50 fun household materials to use for poetry, spelling and more

50 fun household materials to use for poetry, spelling and more

Looking for some fun ways to play with spelling, poetry and writing in your homeschool? Make some language arts manipulatives! You can find wonderful materials all around the house, absolutely free, and pick up others at dollar stores or thrift stores for next to nothing.

Here are some of our favorites.

(Instructions follow for those with a * and you can find the others on my language arts homeschool Pinterest board)

  1. Bottle caps
  2. Pistachio shells *
  3. Strips of paper
  4. Plastic Easter eggs *
  5. Lego Duplos and Mega Blocks
  6. Ping pong balls *
  7. Shells
  8. Rocks
  9. Acorns
  10. Popsicle sticks (use colored ones to separate parts of speech!) *
  11. Paint sample strips *
  12. Corks
  13. Letter dice (from games like Boggle)
  14. Letter tiles (from games like Scrabble or Bananagrams)
  15. Wrapping paper tubes *
  16. Wooden craft shapes
  17. Tiddlywinks
  18. Pumpkin seeds
  19. Index cards
  20. Wooden blocks
  21. Old puzzle pieces
  22. Clothespins
  23. Magnet letters
  24. Plastic lids
  25. Dixie cups
  26. Dragon tears
  27. Large beads
  28. Old game pieces
  29. Paper shapes
  30. Words cut from magazines or junk mail
  31. Letters cut from magazines or junk mail
  32. Styrofoam cups
  33. Ceramic tiles
  34. Plastic spoons
  35. Foam bathtub letters
  36. Bubble wrap *
  37. Connect Four game
  38. Paper plates and card stock strips
  39. Paint stirrers
  40. Craft foam
  41. Base ten blocks
  42. Shower curtain rings
  43. Foam cubes
  44. Old CDs in a CD case
  45. Nuts and bolts
  46. Paper cootie catchers
  47. Lima beans
  48. Bread ties
  49. Felt
  50. Post-it notes

Here are some ways to use them:

Poetry Shells ~

Gather up a bunch of pistachio shells, smooth rocks or other natural objects and use a magic marker to write words on them. Make sure to use adjectives, nouns and verbs. For example…. I, you, we, love, wet, dogs, jumped, lick, stars…. the more words you make the more variety you can get in your poem. Drop the rocks in a bucket, shake, and grab a handful to arrange into each line. Make sure to add some funny words!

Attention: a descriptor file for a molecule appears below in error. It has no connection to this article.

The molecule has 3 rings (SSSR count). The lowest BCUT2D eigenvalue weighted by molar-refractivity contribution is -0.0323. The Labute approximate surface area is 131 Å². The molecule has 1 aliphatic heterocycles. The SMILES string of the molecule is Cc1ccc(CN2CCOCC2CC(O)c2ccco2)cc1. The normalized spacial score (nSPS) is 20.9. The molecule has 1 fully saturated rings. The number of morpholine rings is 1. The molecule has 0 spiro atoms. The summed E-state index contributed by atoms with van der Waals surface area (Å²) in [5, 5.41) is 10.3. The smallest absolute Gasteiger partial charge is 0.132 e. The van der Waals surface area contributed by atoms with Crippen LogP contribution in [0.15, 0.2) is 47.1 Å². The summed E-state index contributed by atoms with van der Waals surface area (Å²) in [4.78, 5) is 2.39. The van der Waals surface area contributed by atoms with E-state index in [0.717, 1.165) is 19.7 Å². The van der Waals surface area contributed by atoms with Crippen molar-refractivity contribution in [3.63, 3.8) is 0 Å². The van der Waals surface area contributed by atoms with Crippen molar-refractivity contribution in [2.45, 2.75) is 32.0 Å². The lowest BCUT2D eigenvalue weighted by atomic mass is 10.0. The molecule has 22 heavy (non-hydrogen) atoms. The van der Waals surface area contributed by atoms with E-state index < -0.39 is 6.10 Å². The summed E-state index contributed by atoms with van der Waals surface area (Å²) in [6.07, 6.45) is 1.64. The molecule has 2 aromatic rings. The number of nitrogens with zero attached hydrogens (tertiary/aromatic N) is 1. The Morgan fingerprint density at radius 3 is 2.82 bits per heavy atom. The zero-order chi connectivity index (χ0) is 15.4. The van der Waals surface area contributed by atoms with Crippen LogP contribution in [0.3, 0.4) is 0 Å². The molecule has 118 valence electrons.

Word rolls ~

I simply recycled some wrapping paper tubes that I’d normally have thrown out and fortunately one sat comfortably inside the other…

I began by making a few notes on sound blends and diagraphs that I’d chosen as a focus for learning. Doing this will also highlight how many word options your child can make using one roll.

Blend – When two or more consonants are together and you hear each sound eg. fl, cr sm
Diagraph – Two consonants stand together but make one sound eg. sh, th, ch

Popsicle sticks and playdough ~

I thought ordering the alphabet and using letters to spell words would be fun activities as well. I decided to have one color for vowels and another for consonants. I just used a marker to color the craft sticks in the picture… Seeing the two colors in their words will help them understand the importance of vowels and see patterns in their words.

Ping pong word families ~

I grabbed a pack of ping pong balls I picked up from the dollar store and used a Sharpie to write a letter on each one: a, c, m, o, p and t. Then I placed the six balls in an empty egg carton to hold them in place.

I wanted my 4.5 year old to practice AT and OP words so that he could get more practice differentiating the {a} and {o} sounds so I wrote the words {cat} and {mop} on separate index cards and invited him to join me…

Teaching Adjectives ~

Write a ‘boring’ adjective (walk, cry, good, short, fun, little, fast) on the bottom of a paint strip. Have the child/children look up the word in a thesaurus (if they need too) and write more colorful adjectives above their word.

Bubble Wrap Sight Word Pop ~

I wrote sight words that she is learning right on the individual bubbles. As she read the word, she could pop the bubble.

These are just a few of the wonderful ways to use letter and word manipulatives.

 

 

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This article originally appeared on examiner.com

Post Author: A Magical Homeschool

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